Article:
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Southeast (Gulf Coast), Texas, United States

Wednesday, March 13, 2013

RV Maintenance–Changing Out the House Batteries

Motorhome vehicles have two battery sources….. the engine batteries (with a diesel, two 12v batteries hooked up in parallel) which start and sustain the needs of the engine, and house batteries (in our case four 6v batteries – with two each batteries cabled in series to form a 12v battery and then cabled in parrallel to make up two 12v batteries) used to supply power to the ‘house’.  

The lighting fixtures are 12v and use the battery power directly.  The TV’s, microwave, satellite, DirecTV receivers and other 110v equipment is supplied (while not hooked to a 110v power line) by an inverter the changes the 12v power to 110v power.  Heavy power users, like the roof air conditioners and the washer & dryer, require the RV to be hooked to a 110 shore power line or running the on-board Onan generator.

The Bus was built in November, 2007, so the existing house batteries were approaching 5 1/2 years old.  This is “old” for house batteries because it represents a lot of discharges and recharges!  I considered sealed batteries so that I would not have to maintain water levels in the batteries and keep the corrosion under control.  In the end, decided that I would make another ‘battery cycle’ with the wet cell batteries.  The deciding factor was $109 each vs $435 each……….. and needing four batteries!

That’s the background for non-RV’ing readers, and what follows is a description of what I did, including some pictures.

To begin with, I turned the house breaker off on the shore power to disconnect the 110v supply to the inverter battery charger.  I then cut of the main house battery disconnect switch, and a 12v disconnect switch inside the Bus at the entry door.  I left the inverter on because without shore power, the inverter battery charger should not be trying to charge the batteries.  In the end, it did not matter, because without a 12v supply, the inverter tripped off!!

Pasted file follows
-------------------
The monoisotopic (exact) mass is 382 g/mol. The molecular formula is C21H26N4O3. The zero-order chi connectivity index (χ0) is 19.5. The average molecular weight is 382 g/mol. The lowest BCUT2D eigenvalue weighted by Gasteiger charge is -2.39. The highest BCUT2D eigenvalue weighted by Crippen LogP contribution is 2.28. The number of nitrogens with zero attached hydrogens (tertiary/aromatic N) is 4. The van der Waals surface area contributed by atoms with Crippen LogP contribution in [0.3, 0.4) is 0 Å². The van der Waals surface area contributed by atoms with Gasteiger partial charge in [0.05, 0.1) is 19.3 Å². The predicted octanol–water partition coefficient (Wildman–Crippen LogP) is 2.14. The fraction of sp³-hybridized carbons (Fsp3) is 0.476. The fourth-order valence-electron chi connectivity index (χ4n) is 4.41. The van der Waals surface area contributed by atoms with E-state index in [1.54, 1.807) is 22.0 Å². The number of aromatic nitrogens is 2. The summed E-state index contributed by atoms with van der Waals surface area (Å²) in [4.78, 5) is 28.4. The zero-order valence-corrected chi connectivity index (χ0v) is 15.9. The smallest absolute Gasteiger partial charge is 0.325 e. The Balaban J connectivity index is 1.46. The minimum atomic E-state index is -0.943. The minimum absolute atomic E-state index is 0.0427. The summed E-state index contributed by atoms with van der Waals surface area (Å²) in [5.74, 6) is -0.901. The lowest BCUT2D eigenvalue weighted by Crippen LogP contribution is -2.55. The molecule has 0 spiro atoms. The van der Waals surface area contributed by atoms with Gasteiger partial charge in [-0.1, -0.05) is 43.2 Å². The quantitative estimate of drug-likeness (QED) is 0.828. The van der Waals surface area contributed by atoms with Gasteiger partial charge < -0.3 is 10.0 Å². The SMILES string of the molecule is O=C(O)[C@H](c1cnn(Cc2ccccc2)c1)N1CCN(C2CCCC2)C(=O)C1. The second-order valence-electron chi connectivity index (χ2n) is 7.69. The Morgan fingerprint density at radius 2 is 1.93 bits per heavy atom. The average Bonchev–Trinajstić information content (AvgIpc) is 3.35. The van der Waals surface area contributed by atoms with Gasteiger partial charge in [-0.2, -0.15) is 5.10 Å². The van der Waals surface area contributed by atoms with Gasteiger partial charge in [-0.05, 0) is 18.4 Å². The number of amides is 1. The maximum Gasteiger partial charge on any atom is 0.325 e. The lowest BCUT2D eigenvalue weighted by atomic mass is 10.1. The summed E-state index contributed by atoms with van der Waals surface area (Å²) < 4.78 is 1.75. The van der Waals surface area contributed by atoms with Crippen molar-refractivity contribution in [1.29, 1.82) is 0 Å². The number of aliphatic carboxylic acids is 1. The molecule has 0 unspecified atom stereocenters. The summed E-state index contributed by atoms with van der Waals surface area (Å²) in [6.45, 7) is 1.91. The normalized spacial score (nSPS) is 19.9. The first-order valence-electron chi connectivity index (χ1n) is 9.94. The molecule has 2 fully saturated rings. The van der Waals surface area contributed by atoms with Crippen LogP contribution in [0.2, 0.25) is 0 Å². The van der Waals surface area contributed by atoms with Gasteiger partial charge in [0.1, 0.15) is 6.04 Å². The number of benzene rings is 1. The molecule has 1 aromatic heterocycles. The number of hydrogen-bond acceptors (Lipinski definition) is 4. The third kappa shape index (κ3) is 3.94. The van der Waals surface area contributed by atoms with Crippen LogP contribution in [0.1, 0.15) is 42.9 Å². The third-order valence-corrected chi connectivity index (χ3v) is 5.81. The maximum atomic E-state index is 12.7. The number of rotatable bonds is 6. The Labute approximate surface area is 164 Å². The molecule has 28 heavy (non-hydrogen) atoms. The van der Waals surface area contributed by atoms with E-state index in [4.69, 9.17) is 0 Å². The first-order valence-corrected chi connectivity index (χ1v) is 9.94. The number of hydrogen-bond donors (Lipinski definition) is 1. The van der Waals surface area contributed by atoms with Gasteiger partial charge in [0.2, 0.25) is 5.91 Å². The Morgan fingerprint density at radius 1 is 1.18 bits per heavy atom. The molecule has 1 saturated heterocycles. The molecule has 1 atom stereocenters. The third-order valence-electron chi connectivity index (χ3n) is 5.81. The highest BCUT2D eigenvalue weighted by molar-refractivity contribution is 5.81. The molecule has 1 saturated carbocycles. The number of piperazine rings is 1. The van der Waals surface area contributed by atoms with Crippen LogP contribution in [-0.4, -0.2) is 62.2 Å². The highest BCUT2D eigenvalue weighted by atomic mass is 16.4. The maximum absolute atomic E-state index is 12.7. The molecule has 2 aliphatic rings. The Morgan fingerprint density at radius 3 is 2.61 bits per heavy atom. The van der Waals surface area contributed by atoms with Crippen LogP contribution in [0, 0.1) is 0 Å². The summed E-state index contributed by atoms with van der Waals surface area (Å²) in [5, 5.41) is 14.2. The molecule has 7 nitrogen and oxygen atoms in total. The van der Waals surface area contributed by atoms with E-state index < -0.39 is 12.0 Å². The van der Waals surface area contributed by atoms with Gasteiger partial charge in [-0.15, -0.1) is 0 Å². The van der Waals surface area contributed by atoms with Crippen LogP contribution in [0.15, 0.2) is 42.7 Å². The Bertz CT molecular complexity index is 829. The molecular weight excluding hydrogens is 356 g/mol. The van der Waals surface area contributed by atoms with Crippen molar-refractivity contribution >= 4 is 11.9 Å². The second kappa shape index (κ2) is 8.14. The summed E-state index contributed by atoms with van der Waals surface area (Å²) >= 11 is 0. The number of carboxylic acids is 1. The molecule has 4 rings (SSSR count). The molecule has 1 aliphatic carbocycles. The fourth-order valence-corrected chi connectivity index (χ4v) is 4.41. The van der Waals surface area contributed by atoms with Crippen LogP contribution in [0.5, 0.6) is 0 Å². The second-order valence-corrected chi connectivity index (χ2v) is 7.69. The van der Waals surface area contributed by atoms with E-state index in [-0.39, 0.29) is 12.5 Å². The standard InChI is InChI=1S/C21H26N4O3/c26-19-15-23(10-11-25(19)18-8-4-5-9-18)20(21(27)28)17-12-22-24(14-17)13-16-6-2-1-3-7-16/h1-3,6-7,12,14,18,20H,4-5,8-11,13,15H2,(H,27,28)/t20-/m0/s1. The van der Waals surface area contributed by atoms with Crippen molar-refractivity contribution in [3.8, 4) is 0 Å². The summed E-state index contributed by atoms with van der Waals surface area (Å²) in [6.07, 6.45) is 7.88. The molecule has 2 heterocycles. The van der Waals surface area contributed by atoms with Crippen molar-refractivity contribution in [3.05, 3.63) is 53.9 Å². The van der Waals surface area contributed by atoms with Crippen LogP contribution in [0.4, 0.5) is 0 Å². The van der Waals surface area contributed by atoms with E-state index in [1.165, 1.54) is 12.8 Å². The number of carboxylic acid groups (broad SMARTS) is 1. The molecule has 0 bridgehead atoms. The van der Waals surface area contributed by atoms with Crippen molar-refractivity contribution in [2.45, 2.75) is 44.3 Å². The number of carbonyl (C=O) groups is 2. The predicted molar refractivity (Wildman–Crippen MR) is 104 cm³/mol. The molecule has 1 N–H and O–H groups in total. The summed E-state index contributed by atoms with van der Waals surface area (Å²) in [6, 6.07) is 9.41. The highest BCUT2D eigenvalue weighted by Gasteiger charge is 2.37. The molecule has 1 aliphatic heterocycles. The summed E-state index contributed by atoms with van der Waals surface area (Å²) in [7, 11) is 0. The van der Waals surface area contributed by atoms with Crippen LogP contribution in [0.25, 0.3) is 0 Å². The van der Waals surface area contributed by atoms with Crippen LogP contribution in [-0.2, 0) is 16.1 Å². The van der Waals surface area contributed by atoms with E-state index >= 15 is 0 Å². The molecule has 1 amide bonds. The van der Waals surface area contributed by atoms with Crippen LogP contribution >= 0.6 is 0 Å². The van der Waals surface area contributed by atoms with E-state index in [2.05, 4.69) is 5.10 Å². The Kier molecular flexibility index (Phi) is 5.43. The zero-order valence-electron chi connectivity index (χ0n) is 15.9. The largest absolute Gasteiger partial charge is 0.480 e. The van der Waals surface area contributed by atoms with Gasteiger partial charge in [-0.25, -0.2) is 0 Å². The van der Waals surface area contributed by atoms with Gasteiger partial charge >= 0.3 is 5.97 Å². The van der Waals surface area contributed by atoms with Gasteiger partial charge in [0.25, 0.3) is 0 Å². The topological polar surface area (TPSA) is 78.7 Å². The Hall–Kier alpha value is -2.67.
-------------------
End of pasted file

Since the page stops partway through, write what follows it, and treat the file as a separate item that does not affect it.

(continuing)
Here is what the battery compartment looked like when I began……


The small grey box located on the end of the third battery from the left is a ‘temperature’ monitor to regulate the charge cycle.   I posted some questions about the battery change-out, on the Tiffin RV Network (TRVN), and got a recommendation to relocate this monitor to a negative battery post…….. which I did after the change-out.

Here is a picture of the compartment after most of the cables were removed.  Note in the subsequent pictures that I lined up the new batteries next to the BUS, and as I took each cable off, I put it where it would go on the new bank of batteries.  NOTE:  I did not put nuts on the posts!!!!!!!!!!!  Then, when I had removed the old batteries, I then place the cables on them before setting the new batteries in place.


Before setting the new batteries in place, I thoroughly cleaned up the compartment.  At the front edge of the compartment floor, there were three screws that had deteriorated from rust and battery corrosion.  I removed them and replaced them with new stainless steel screws that I coated with Anti-Corrosion spray--- see the paper plate in the picture above.

Here is a poor picture of one of the corroded screws, but you will get the idea.  I included pictures of the empty compartment (before and after cleaning………



The second picture shows a close-up of the dirt that was in the compartment…. mostly road grime that probably came in through the unused round hole shown in the last two pictures.  I found a piece of plastic (cut from the bottom of a paint roller pan), and covered the hole.  You can also see the thick electrical tape that I put on the “+” main cable to prevent any ‘accidents’.  The cover is shown here………


With the compartment cleaned and ready, I set the four new batteries in place…………


I then took each cable one at a time from the ‘old battery setup’ on the driveway, cleaned the cable and lugs with lighter fluid, and installed it where it went. The lighter fluid did a good job of cleaning both the cable and the old corrosion inhibitor from the lug.   Note:  The nuts that came with the new batteries did not have the ‘lock washers’ attached like the old ones, and since the nuts were like new, I reused them.



After installing all of the cables, I connected the batteries to the BUS system and waited for the sparks…….. but there were none!!


I checked the tightness of each nut, installed the grey box on a negative battery post, and tidied up the wiring from it.  The only thing left to do was to apply corrosion inhibitor on the battery connections, and re-install the hold-down bracket


I cleaned up the hold-down bracket and primed it and then painted it with a spray can of ‘truck bed paint’ from Lowe’s.IMG_1105

I am planning to reference this post on the TRVN forum.  If anybody reads it, you need to pay close attention to clearance to get the cell caps off to add water.  A point of concern is in the lower left hand corner above with the ground cable connection.


Steve and Karen said...

Nice write-up on changing out batteries. Fortunately, I don't need to do that yet, but will refer back to your blog when I do.
See you in a few weeks.

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Talk soon.